Music Man

My biggest pet peeve about the wedding industry is that it’s just a gigantic mess of vendors all thrusting their wares at brides- and grooms-to-be using the ever-popular tactic of fear mongering.

What do you mean you haven’t thought about chair covers? But it just won’t be the same if you don’t have live butterflies glued to your bouquet! I can’t believe you’re not writing your own love song (thanks James) – is your relationship so indistinct that someone else’s words and melodies can adequately describe it?

For the most part, I’ve done well at generally shoving those things aside as frivolous and unnecessary and keeping my attention focused on things I feel are far more likely to make or break a great party (and how much of it’s remembered): Food, Liquor, Photography.

However, something else has just come up from nowhere and blindsided me with its apparent importance: Music.

The plan so far is to have a late afternoon wedding and evening reception, complete with dancing into the night. Of course music is necessary. We naievely figured we could simply create our own playlist, and plug either an iPod or laptop into the venue’s AV system (the planned location has one) and let ‘er rip.

But after doing some reading, I’m now not so sure.

Every Source I’ve Consulted has made mention of the fact that music is vital to any successful wedding reception. The list of adjectives to describe such is alarming: crucial, critical, necessary, complicated, and “best left to the professionals.”

Ok, colour me frightened.

So, gentle readers, it’s now your turn to smack me firmly into reality, either with a good shaking and the knowledge that there is no way in hell I should entrust my music to anyone but a professional, or ample reassurances that asking a friend to man the iTunes Party Shuffle feature is more than adequate. We plan on having a fairly swanky affair, the music will generally be jazz standards and the like, and now I’m concerned that the do-it-myself-DJ solution will detract from, rather than add to, the atmosphere.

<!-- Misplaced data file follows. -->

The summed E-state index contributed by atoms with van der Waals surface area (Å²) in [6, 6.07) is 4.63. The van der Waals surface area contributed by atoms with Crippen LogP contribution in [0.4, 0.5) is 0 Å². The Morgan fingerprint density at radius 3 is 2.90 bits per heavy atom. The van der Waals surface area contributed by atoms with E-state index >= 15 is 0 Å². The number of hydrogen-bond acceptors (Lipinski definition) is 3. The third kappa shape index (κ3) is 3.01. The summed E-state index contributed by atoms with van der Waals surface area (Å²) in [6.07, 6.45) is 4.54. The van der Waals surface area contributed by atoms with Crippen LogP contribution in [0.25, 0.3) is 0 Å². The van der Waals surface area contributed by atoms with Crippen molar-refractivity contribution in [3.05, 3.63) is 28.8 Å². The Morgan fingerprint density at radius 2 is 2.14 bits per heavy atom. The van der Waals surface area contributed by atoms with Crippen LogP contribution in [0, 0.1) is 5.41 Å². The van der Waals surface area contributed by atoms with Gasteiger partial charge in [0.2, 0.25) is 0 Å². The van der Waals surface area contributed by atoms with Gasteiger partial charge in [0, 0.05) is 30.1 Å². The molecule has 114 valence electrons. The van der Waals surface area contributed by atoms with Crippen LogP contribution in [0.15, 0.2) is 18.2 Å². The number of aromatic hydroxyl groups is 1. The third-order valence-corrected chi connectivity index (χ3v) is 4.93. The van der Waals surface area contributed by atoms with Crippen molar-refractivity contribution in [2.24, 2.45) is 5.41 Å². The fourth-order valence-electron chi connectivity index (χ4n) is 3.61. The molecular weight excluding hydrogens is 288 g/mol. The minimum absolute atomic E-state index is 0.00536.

In the meantime, I’ll be thinking up meaningful phrases for my own custom love song, to add to the mix.

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17 thoughts on “Music Man

  1. Mark

    well slip me some lacy panties, I’m hanging out my shingle as a wedding planner!

    I was just at a wedding down here, in the Ritz Carlton ballroom no less, and they made do with an iPod. it sucked. Not that their music choices sucked, but there was no continuity and flow, and someone had to keep going over to click to a different song or whatever. You can agonize for however many months til your wedding making the best playlist evar, and then any one little thing can fuck it up and throw your segues and carefully, nay anally, processions of music out the window.

    Compare that to the wedding I was at in September hired a DJ. This guy was the Simpsons Comic Book Guy character, except about music. But he was good at what he did. He was in his mid-30s and say what you want about the ‘type’ of person who’s a wedding dj at that age, but he’s been to and seen 1000 wedding and more importantly what went wrong and why and how to avoid it.

    If you’re going for extravagant, why not reach out a degree of separation and hire the Neurotics for live music?

  2. Travis

    I see two problems with your plan:

    1) Yes, you might even have a friend who WANTS to run the iPod, but having been to weddings as guest, as photographer, as officiant, and as best man, I can tell you that even though I liked having a role, I didn’t really get a chance to just ENJOY a wedding as much when I had a job. So the friend either better get a lot of satisfaction out of that job, or not be too emotionally invested in the wedding in the first place.

    2) DJs or bands should be better able to match the mood / timing of the room than an ipod. They may be blunderheads, but that’s not the goal. πŸ™‚

    Oh, and a DJ might have more/better music than you do on your iPod. Again, that’s the hope.

    TTFN
    Travis

  3. Chris

    We’re doing an iPod, and we’re not really concerned about it. Our MC was the iPod DJ for a wedding last year and enjoyed it, and he said the wedding worked out well.